While we’re talking about decluttering, make sure you make use of your available cloud storage options and keep good backups of all of your data. Both will come in handy if you get a little overzealous in your file-deleting frenzy.

The best strategy to follow when protecting your data is the 3-2-1 Backup Rule. That means you always have 3 copies of your data, 2 of which are local and on different drives, with 1 copy stored offsite. This covers you in case your hard drive fails, or your home or office is hit with a flood, fire or other natural disasters.

Cloud storage makes for an excellent way for you to follow the 3-2-1 Backup Rule. If you store your files in the cloud, you’ll have access to them if they’re needed, wherever you have access to an internet connection.

cloud storage and backups

While there are a number of excellent cloud backup providers, such as Backblaze and Carbonite, you can also make use of the cloud storage options you likely already have. Apple’s iCloud and Google’s Google Drive offer users a decent amount of cloud storage for free, or for a small fee.

Both companies offer their users apps that make it easy to sync their hard drives with their cloud storage space. Save a file to the designated folder, and it is automatically uploaded to the cloud. I simply can’t think of a more painless way to make sure you’re covered in case of emergency.

#4 – Manage Your Browser Bookmarks

We’re all guilty of bookmarking a website while browsing the web, only to be unable to find the bookmark later when we really need it. Just like storing files in their proper folders, bookmarks need to be kept in their own logical series of folders.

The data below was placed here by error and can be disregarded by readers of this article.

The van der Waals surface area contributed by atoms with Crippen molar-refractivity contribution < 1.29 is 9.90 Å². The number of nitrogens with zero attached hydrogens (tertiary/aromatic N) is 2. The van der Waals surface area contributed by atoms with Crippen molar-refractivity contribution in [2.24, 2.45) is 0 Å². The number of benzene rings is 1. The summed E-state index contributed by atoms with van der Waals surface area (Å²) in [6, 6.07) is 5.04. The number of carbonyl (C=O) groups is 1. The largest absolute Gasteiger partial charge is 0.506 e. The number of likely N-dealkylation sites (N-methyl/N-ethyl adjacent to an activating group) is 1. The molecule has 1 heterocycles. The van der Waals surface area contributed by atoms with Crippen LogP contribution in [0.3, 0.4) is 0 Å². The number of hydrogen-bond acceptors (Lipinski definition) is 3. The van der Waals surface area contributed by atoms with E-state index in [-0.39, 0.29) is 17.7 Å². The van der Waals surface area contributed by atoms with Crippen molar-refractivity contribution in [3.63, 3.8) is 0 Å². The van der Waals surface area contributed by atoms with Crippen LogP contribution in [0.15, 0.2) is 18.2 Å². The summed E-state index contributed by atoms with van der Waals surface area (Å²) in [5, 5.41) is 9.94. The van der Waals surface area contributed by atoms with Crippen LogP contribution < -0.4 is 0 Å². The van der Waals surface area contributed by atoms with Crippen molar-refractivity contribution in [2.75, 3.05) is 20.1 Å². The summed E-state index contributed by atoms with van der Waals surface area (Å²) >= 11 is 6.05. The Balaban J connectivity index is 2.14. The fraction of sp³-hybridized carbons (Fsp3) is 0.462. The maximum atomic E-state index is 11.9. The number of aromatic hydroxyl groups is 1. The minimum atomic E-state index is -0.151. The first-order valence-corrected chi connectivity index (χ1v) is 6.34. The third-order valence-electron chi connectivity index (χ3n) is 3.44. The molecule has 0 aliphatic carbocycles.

Every modern web browser will allow users to create folders and save website bookmarks inside them. This is of great help when it comes time to access a client’s website, or you need to do research for that latest assignment.

manage browser bookmarks

When you save a bookmark, consider what subject the site is related to and save it to a relevant folder. If it’s a client’s website, place it in the “Clients” folder, or if it’s the online service you use to do billing or accounting for your business, save it to your “Business” folder.

Once you set up a logical folder system in your browser and get in the habit of saving new bookmarks to the proper folder, you’ll find navigating through your daily web browsing will move along much faster.

#5 – Clean Up Your Inbox

Users are always pursuing the Holy Grail of “Inbox Zero,” that place of email nirvana where you no longer see that little notification bug telling you that there are 257 unread emails in your inbox. But that’s impossible to reach, right? Not if you dedicate yourself to making it so.

cleaning up inbox

First off, if you’re not going to reply to an email, delete it. Just select the email (or group of emails) and click the “Delete” button in your email client’s toolbar. If you’re not going to read ’em, delete ’em!

While you’re at it, you might want to unsubscribe from some of those thousands of email lists you’re on. While that may seem to be an overwhelming task, many email providers, such as Google’s Gmail or Apple’s iCloud, offer a convenient “unsubscribe” link for emails that the service recognizes as being from an email list.

 

unsubscribe email list

 

For emails that you want or need to keep, create well-named folders to keep them in. (Notice a theme in this article yet? Folders are your friends.) Drag and drop the emails into their respective folders, making it easier to find the emails when you need them.

Cleaning Up

By following the steps I’ve laid out here, you’ll find that you’re much more productive. By creating a place for every file or folder, and keeping every folder or file in its place, it will be much easier to find what you need, when you need it. And, with any luck, your desktop will no longer look like Woodstock on the third day.

 

Bill Hess
Bill Hess
Bill here from PixelPrivacy.com. I am dedicated to ensuring that people have the knowledge and power to stay safe online no matter how much they know about computers. I provide simple, easy to follow advice that I’m certain even my mom would understand!